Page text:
When somebody suggested that I write a post on why I blog, my first question was: "can I be honest?" (I could almost see people cringe when I asked the question.)
But, I believe that it is only honest to share with others not only what the rewards are, but what the risks are too. Because if somebody were to start blogging without an appreciation for both, they might be in for some pretty unfunny surprises.
Because if blogging is all about having an impact—sharing your perspectives, opinions and experiences—then it seems like sometimes those impacts wont always be positive.
Let me say right away that, overall, blogging has been and is a very positive experience from my perspective. But there have also been hard parts. Blogging is done by passionate people (it has been said many times that none of us here at EMC gets paid to blog—it is always something we choose to do, with the superabundance of free time that we have!). And typically blogs are read by passionate people, people that care about the subject matter, and people that have opinions of their own. That don’t always agree with you.
Just remember: it is not personal. (Usually!)
There will also be those people that think: you work for a vendor, so you must be loaded with bias, or no longer capable of making any impartial, reasoned, or valuable insight about the industry. And if you are critical of something, it can easily be dismissed as merely one competitor attacking another.
But two things become pretty clear pretty quickly to a blogger. The first is: whatever you write is forever. The internet doesn’t forget. (And it isn't tremendously forgiving either!) But in a way, this is exactly what drives most of us to blog responsibly and honestly. If I am nothing more than a shill, then not only is what I blog about now not very interesting, it is also pretty damaging to whatever I chose to blog about in the future. Think of this as the blogging equivalent of not posting pictures of yourself, drunk, again, at a college party, on FaceBook. Thats just dumb!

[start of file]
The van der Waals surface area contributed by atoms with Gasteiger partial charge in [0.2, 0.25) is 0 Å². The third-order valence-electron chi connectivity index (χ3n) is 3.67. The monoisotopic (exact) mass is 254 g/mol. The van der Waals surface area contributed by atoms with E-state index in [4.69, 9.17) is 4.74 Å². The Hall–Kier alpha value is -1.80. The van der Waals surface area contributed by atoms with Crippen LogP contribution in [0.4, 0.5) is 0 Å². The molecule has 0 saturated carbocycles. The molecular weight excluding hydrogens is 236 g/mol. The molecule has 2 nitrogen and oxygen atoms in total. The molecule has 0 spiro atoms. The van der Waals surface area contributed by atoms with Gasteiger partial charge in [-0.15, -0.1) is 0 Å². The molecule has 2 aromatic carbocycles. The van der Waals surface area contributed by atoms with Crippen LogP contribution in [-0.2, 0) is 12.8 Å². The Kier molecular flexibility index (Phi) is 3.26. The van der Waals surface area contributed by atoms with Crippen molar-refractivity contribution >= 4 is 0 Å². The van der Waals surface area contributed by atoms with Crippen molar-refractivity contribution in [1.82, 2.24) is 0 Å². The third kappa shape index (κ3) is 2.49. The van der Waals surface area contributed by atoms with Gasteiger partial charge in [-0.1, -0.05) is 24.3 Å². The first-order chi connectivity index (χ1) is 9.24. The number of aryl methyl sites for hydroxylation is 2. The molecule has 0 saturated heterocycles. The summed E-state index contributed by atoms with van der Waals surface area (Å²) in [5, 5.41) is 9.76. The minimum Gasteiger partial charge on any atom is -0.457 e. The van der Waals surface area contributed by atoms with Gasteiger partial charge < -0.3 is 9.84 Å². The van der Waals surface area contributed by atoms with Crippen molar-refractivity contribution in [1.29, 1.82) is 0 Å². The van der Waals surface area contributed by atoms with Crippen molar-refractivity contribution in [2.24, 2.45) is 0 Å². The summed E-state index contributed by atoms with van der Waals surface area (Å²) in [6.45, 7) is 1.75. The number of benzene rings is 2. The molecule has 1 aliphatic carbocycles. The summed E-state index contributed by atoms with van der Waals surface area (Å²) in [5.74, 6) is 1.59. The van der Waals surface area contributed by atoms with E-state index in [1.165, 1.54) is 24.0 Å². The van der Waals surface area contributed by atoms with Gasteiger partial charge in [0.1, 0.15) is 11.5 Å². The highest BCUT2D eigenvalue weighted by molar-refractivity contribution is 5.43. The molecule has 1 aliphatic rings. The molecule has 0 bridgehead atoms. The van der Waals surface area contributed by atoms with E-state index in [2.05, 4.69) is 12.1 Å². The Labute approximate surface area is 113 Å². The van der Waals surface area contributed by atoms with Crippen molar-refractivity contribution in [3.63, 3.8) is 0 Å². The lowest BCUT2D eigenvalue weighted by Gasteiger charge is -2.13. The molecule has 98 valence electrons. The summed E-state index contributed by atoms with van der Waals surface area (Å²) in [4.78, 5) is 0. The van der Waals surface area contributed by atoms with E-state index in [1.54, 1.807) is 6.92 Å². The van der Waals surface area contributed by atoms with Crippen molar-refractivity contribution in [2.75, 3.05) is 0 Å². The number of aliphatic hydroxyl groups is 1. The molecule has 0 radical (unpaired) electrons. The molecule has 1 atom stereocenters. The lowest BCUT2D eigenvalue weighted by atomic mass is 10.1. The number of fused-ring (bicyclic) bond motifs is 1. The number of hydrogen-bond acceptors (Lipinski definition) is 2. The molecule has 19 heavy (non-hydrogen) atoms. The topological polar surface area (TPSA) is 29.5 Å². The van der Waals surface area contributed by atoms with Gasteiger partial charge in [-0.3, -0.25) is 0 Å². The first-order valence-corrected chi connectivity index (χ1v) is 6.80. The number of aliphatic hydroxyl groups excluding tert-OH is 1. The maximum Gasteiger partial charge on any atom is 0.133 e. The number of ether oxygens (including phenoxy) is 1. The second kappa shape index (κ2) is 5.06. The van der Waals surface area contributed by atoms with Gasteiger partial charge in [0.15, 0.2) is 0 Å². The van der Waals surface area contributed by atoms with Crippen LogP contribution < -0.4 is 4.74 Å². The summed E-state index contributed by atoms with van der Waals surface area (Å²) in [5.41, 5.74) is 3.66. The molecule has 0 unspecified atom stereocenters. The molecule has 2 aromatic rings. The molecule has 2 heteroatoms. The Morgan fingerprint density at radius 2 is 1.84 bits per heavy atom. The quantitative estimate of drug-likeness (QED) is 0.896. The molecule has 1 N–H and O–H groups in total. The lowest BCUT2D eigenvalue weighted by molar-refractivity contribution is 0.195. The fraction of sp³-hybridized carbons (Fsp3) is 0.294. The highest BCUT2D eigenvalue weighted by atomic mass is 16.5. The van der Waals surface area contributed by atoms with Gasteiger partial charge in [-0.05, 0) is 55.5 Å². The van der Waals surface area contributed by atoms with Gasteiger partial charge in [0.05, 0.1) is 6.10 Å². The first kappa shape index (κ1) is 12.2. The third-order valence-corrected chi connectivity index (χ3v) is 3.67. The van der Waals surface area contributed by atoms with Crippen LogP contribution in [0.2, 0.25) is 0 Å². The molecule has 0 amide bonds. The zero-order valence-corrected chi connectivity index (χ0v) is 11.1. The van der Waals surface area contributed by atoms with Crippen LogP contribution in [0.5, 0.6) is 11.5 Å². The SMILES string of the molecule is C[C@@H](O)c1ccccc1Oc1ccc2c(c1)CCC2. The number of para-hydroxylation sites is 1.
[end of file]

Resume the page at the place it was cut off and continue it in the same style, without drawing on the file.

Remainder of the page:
And the second is, it is pretty difficult to have opinions, and not believe that, sometimes, one approach is better than another. The trick, in my mind, is not whether you can avoid criticizing an alternate approach or another vendor's strategy, but whether you can justify your critique with rational analysis and objective evidence. (For some more thoughts on both these subjects, I encourage you to read Lee Dallas' thoughts here.)
And, as a bit of an aside, I think the basic approaches I advocate for here--be objective and thoughtful in your criticism, and mindful that you will be judged by your words and thoughts for a long time to come--are eloquently summed up in the Blog With Integrity philosophy.
But for me, the most difficult part of blogging is disagreeing with those people in a professional, non-confrontational, constructive fashion.
Actually, lets make that the second most difficult part of blogging. The most difficult part is responding to the people within your organization that don’t see the same value in blogging as you do. Len Devanna discussed this a bit on his blog too. In my experience though the difficult part is crossing the divide that develops between those people that have embraced social media and those that have not. Because once you have crossed the gap, the value seems almost self evident. And because it seems self evident, it can be a bit hard to explain. Further, the vocabulary changes, the meaning of things changes, and context changes as your paradigm changes. Reaching the old paradigm from the new paradigm, in a rational manner that is meaningful to both participants can be extraordinarily challenging. It may be slightly over stating things, but the conversation is probably similar to that which took place between people who thought the Earth was round and those that thought the Earth was flat.
And all this can make you ask, at times, if blogging is really the best thing for your career. Or job security!
But on the positive side, blogging has tremendous potential. Potential to reach other people in the industry (even competitors) and engage in a dialogue on how to make things better. How to change fundamental approaches to problems that benefit everybody. Potential to reach senior members of your own organization and open a dialogue with them. Potential to reach an audience far wider than any of us could in the real world. Potential to explore issues and challenges with people that you would otherwise never have a chance to engage with. And most importantly, potential to have a conversation with people (customers) that would otherwise have been a strictly one sided discussion.
All of these benefits greatly outweigh the drawbacks, in my opinion. And I strongly encourage anybody who is interested in blogging to just do it. Go find out what your corporate guidelines are for bloggers, play by the rules, and just do it. But don’t expect every day to be perfect—there will be some challenges, some bumps in the road, and your ego will definitely get bruised.
In the long term however, there are few more rewarding things that you can do. It is certainly one of the most personally satisfying roles I have enjoyed at EMC.